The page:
The email, sent out by the Dallas County Community College District, informed students of the changes to the Pell Grant program. It revealed that the number of semesters a student could receive a Pell Grant had been cut from 18 semesters down to 12. It is a detail likely unknown to most students; in fact, the cut in grants has gone largely unreported by the media.
-from an article at Examiner.com entitled "College Students Learn of Obama's Secret Pell Grant Cuts." (h/t Instapundit)
The slant of the article is that Obama is such a terrible person, because he "hid" this during his campaign. (Obama is not an idiot. Call him what you want, he is not an idiot. Romney-Ryan were hardly forthcoming about what deductions they were going to eliminate in their proposed income tax program.) But hasn't the right-wing been critical of the government for subsidizing higher education all along? The problem with making the cuts in the Pell Grant program is that it is an outright grant program for financially needy students, not a loan program that weighs the down the young person with debt. Cut back the loan program and higher education will have to cut back its high prices. At least in that respect - forcing down prices - the Pell Grant program cuts might do some good. I would start with the loan program, however, not with Pell Grants.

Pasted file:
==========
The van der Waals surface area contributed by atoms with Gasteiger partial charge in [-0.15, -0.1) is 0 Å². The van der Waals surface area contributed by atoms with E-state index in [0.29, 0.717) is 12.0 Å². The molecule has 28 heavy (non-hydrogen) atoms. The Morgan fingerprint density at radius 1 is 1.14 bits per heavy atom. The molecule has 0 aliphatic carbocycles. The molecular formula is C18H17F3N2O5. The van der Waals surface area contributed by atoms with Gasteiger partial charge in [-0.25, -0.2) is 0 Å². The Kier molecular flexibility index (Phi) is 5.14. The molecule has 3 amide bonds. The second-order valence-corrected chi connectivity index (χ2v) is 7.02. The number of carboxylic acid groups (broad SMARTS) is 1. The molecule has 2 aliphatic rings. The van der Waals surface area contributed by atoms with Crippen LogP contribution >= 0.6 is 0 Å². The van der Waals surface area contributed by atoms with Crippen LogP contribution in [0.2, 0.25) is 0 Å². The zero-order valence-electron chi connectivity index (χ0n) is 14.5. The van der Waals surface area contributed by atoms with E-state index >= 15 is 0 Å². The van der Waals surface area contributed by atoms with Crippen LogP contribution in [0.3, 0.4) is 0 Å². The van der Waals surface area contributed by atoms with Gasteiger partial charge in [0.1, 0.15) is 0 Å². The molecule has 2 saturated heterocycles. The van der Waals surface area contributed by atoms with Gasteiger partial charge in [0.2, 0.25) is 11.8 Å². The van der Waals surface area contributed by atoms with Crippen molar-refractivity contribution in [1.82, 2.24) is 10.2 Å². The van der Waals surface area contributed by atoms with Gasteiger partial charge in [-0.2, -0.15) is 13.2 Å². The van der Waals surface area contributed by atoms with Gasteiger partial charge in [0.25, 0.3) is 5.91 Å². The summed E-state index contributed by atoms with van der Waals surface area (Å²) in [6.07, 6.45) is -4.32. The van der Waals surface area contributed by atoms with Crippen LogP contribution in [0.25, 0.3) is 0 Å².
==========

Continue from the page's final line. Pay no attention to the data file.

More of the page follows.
What this is really telling us, however, is that the slow motion bursting of the "higher-education" bubble continues, whoever we have in the White House. The market, finally, will have its way. And the market tells us that higher-education is terribly over-priced for what it is giving us back. We will still get what is valuable from higher-education. It is simply that it will be delivered differently and its substance will be transformed because subsidies of the entrenched educational establishment will be reduced. At least that is my hope. Thanks, Glenn Reynolds, for taking us to school on this issue.